INTERVIEW WITH OLEG TROYANOVSKI
INTERVIEWER: Mr Troyanovski, after Stalin's death, could you tell me something about the feeling in the country at the time?
O. TROYANOVSKI: Well, I think the new leadership realised rather quickly after Stalin's death that the international situation was on the boiling point, if I may put it that way. There was a war on in Korea, a war on in Vietnam, the Cold War was mounting up all the time; and there was a feeling that something had to be done, and done rather quickly, to sort of improve the situation. And therefore, when President Eisenhower made that speech - I believe it was on the 16th of April '54 - where he said that there was a chance for peace if things like putting an end to the war in Korea, concluding a peace treaty with Austria, and releasing prisoners of war, Japanese and German prisoners of war - if that were done, the situation would improve. So within the next several years, the new Soviet leadership - and I would say that Khrushchev was the number one man by that time -... they began to do something about it. There was a truce in Korea, and then the Austrian treaty was concluded, despite rather,... some difficulties put up by Molotov, who thought that we were moving forward too fast. Also, in '55, diplomatic relations were established with West Germany and Japan, and the PoWs were released, including some who were regarded as criminals, war criminals. And in spite of the fact that, on the face of it, what Eisenhower put up as conditions for a better relationship, that didn't evoke any positive response from the United States. And in fact there were other steps that were taken, like,... the (Porkara Ud) base, which the Soviet Union got from Finland, was turned over to Finland. And,... relations were established with Israel. And the claims that during Stalin's time were put to Turkey for some territorial claims... (Hesitates) these were removed, these claims were removed. And yet there was no response from the United States - positive response, I mean. And that put Khrushchev in a rather difficult situation within the leadership, because others were saying, "Look, we have been doing all these things, and on the other side nothing is being done. On the contrary, there are attempts to bring West Germany into NATO, and even some talk about the possibility of nuclear arms being given to West Germany." And in fact, in 1957 there was an attempt to topple Khrushchev, as you may know. So all that together, led Khrushchev, I think, to the realisation, from his point of view, that... these approaches aren't working. And he thought that some pressures should be put on the Americans, and the obvious place was West Berlin; and that led to the Berlin crisis which started in November of '58. So this was a sort of shock therapy (Laughs) on the part of Khrushchev, I would say. ... and, well, this is the next chapter of the relationship between the Soviet Union and the West.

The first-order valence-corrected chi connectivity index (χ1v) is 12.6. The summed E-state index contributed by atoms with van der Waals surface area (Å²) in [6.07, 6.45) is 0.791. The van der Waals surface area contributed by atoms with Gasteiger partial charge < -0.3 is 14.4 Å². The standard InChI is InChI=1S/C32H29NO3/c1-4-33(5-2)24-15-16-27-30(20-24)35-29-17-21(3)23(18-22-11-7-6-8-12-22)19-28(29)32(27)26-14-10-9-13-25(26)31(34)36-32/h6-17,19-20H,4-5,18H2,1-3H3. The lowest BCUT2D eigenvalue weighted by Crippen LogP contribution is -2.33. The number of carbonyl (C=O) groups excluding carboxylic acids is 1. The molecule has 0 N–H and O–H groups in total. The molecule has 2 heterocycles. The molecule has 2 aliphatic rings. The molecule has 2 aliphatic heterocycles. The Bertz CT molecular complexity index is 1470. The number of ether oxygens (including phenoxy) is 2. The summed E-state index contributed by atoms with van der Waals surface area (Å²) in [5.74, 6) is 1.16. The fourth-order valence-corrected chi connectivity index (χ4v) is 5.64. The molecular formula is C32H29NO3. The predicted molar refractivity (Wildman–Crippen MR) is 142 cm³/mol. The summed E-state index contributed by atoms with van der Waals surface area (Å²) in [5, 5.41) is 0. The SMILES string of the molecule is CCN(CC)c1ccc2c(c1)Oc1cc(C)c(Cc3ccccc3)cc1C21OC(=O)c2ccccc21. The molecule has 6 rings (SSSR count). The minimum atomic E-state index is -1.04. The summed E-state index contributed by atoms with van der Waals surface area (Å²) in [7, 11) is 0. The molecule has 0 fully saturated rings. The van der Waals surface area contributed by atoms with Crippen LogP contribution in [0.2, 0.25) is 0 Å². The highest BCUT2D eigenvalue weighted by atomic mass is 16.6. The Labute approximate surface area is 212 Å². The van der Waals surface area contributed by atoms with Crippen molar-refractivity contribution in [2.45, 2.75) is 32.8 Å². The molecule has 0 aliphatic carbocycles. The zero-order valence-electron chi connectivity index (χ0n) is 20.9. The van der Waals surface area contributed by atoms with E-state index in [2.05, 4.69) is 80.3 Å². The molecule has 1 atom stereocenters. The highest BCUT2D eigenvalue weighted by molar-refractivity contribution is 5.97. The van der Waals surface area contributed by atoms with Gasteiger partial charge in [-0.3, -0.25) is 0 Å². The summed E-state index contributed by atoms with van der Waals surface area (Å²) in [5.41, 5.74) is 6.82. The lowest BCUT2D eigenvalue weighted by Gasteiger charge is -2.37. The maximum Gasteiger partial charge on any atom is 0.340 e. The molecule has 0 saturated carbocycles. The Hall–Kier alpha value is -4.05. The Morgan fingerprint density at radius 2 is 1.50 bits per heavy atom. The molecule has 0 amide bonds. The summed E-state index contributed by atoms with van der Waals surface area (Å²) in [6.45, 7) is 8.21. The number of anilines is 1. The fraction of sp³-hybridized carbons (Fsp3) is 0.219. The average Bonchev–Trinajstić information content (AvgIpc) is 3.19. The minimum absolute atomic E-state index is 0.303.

INT: So would you say that the Berlin Wall was effectively Khrushchev's irritation at America for not recognising progress towards peace?
OT: Not the Wall. I would say that when he started the crisis and delivered that ultimatum that West Berlin should be turned into a sort of a neutral unit within East Germany, he started it... I recall a conversation with him saying that "It seems to me that we haven't a general plan. Where do we go from here?" And he quoted a saying which Lenin used in 1917, before the Revolution, saying that "We get engaged, and then we see what happens." Actually it came from Napoleon, who used to say that during battle. And so Khrushchev repeated that thing, that "We'll see how it goes." And (Laughs) it didn't go anywhere, particularly after the U-2 incident. And later on... I don't know where the idea about the war first came, whether it came from the East German leadership, or whether it was Khrushchev's idea, but for him it was a way out from the impasse. In fact, I think it was a way out for Kennedy too, because it's been said that Kennedy said "A wall is better than a war." So... the Wall... was a way out, really, for Khrushchev. And although the Berlin affair continued to be discussed, it was no longer in a state of crisis, as it had been before the war, you see.
INT: Good answer. Going back to the time just after Stalin's death, could you tell me a little about the power struggle that took place, and how Khrushchev emerged, and how the Americans began to realise that Khrushchev was in fact the leader of the Soviet Union?